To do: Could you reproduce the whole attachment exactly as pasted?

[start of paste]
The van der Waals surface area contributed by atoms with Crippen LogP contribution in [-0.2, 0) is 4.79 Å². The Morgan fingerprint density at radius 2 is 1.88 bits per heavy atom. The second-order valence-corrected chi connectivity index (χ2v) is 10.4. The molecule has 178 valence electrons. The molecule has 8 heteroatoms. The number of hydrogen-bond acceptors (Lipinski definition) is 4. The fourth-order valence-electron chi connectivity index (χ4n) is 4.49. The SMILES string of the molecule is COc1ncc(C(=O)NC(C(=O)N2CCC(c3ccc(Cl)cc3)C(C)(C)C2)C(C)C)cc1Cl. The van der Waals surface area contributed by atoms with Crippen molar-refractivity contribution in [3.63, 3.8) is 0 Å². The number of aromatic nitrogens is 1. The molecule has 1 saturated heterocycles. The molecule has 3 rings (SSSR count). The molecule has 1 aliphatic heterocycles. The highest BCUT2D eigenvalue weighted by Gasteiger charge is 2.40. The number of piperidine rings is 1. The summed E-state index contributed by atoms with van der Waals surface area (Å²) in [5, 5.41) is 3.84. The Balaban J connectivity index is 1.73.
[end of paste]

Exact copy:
The van der Waals surface area contributed by atoms with Crippen LogP contribution in [-0.2, 0) is 4.79 Å². The Morgan fingerprint density at radius 2 is 1.88 bits per heavy atom. The second-order valence-corrected chi connectivity index (χ2v) is 10.4. The molecule has 178 valence electrons. The molecule has 8 heteroatoms. The number of hydrogen-bond acceptors (Lipinski definition) is 4. The fourth-order valence-electron chi connectivity index (χ4n) is 4.49. The SMILES string of the molecule is COc1ncc(C(=O)NC(C(=O)N2CCC(c3ccc(Cl)cc3)C(C)(C)C2)C(C)C)cc1Cl. The van der Waals surface area contributed by atoms with Crippen molar-refractivity contribution in [3.63, 3.8) is 0 Å². The number of aromatic nitrogens is 1. The molecule has 1 saturated heterocycles. The molecule has 3 rings (SSSR count). The molecule has 1 aliphatic heterocycles. The highest BCUT2D eigenvalue weighted by Gasteiger charge is 2.40. The number of piperidine rings is 1. The summed E-state index contributed by atoms with van der Waals surface area (Å²) in [5, 5.41) is 3.84. The Balaban J connectivity index is 1.73.